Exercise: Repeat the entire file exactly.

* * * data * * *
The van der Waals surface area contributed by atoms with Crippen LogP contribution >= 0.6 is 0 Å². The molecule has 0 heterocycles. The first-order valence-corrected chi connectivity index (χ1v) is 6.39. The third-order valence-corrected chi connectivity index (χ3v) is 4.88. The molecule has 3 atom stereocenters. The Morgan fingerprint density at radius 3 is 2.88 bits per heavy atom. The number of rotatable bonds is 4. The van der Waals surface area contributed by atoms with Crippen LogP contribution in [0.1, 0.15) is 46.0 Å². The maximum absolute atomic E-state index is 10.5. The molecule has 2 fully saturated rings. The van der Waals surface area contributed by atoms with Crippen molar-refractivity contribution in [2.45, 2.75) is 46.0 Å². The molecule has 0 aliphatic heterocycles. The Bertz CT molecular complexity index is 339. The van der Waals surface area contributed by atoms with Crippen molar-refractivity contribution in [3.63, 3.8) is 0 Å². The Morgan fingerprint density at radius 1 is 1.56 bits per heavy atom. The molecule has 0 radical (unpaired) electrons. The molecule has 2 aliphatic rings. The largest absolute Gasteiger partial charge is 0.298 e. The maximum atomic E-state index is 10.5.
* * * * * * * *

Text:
The van der Waals surface area contributed by atoms with Crippen LogP contribution >= 0.6 is 0 Å². The molecule has 0 heterocycles. The first-order valence-corrected chi connectivity index (χ1v) is 6.39. The third-order valence-corrected chi connectivity index (χ3v) is 4.88. The molecule has 3 atom stereocenters. The Morgan fingerprint density at radius 3 is 2.88 bits per heavy atom. The number of rotatable bonds is 4. The van der Waals surface area contributed by atoms with Crippen LogP contribution in [0.1, 0.15) is 46.0 Å². The maximum absolute atomic E-state index is 10.5. The molecule has 2 fully saturated rings. The van der Waals surface area contributed by atoms with Crippen molar-refractivity contribution in [2.45, 2.75) is 46.0 Å². The molecule has 0 aliphatic heterocycles. The Bertz CT molecular complexity index is 339. The van der Waals surface area contributed by atoms with Crippen molar-refractivity contribution in [3.63, 3.8) is 0 Å². The Morgan fingerprint density at radius 1 is 1.56 bits per heavy atom. The molecule has 0 radical (unpaired) electrons. The molecule has 2 aliphatic rings. The largest absolute Gasteiger partial charge is 0.298 e. The maximum atomic E-state index is 10.5.